Seemed like someone found out Peter Parker was Spider-Man in every other episode of the Nicholas Hammond series.

Weird that the guy with the powers just happens to be in the city that does and the guy with the bow and arrows is in the one that doesn't. Obviously they want the tone of the shows to be different, but maybe at some point there'll be an in story reason for why people with powers are drawn to one place and people without the other.

The powers have already been explained in-story. The super-villains got their powers at the same time the Flash got his, due to the particle accelerator malfunction. There's only been the weather guy so far, but they showed a GPS map with dispersion all over the city. So presumably there will be more, and the Star Labs team had already coined the term "metahuman," so presumably they either already knew or suspected the effect. It's a different explanation than the comics, but it's an efficient one. No need for every new villain to have an elaborate origin story.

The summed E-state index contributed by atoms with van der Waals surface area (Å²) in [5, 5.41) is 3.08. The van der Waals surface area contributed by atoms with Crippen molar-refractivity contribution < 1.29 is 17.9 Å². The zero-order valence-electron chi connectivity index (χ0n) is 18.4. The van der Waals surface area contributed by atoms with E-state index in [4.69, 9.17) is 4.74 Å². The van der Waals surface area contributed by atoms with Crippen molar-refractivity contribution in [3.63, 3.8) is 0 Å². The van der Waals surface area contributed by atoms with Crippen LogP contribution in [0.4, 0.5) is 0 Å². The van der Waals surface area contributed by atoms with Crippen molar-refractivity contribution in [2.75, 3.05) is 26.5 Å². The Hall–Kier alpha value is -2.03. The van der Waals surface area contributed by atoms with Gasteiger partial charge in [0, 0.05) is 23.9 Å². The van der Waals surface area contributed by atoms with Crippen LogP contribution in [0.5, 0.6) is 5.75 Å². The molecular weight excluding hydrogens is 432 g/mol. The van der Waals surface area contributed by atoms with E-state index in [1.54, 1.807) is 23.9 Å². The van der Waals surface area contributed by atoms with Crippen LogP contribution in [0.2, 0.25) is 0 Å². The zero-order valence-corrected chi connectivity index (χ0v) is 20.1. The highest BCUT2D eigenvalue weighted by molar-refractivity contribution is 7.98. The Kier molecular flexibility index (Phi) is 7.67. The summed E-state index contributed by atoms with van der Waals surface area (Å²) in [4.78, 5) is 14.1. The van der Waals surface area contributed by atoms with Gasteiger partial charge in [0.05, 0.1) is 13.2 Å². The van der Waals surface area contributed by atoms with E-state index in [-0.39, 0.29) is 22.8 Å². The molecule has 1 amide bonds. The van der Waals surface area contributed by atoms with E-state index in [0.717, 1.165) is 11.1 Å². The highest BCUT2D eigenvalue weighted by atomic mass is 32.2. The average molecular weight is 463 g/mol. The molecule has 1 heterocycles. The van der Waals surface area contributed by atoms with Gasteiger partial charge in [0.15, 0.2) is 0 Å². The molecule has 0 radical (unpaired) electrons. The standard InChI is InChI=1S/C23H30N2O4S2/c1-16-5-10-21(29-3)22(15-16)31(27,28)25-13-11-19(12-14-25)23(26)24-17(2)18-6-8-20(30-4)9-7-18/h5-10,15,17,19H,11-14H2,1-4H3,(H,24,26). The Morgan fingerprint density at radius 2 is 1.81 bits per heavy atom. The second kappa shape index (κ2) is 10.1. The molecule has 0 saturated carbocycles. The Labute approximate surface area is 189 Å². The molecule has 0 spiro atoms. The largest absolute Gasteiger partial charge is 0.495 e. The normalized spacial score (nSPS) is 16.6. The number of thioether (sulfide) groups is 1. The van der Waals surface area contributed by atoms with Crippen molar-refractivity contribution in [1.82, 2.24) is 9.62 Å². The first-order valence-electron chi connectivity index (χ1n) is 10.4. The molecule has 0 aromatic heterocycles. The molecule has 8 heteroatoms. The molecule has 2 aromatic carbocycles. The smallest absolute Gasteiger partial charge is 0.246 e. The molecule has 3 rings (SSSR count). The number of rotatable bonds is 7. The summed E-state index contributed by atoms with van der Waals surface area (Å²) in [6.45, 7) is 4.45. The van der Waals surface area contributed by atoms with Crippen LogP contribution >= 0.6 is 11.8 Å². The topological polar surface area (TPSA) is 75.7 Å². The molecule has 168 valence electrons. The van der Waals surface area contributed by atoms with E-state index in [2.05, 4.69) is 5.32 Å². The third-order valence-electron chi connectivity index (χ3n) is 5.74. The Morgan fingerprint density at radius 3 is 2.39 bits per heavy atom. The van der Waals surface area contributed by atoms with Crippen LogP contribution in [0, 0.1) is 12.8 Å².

Sounds like they're getting rid of origin stories. Supposedly the Dr. Strange movie won't have one either. Thought the Weather Wizard didn't have powers, they came from some wand he built.

Doesn't mean there will be no origin stories, but most of them won't need to be elaborate. I don't remember them ever calling this guy the Weather Wizard, either, so it's not a direct reference to the comics. I don't expect this show to stay any closer to the comics than Smallville or Arrow.

I finally got around to watching this yesterday afternoon, and enjoyed it for the most part.

The overly-expository dialogue where every character has to say exactly what they're thinking and feeling at all times does get a little annoying, as do some of the teen/ YA soap opera dramatics, but those qualities both seem to be a part of the network-mandated CW "house-style", so I guess we're stuck with them.  If I can learn to live with them on Arrow, The Vampire Diaries and The Originals, I guess I can learn to live with them here as well.

However, with the exception of those minor nitpicks, everything else worked for me  -- a likeable lead; some strong acting from the supporting cast; some good jokes; and some fairly solid special effects -- it all made for a pretty enjoyable hour of television.  I'll definitely be sticking around for the rest of the season, which is something I can't say about Gotham at this point.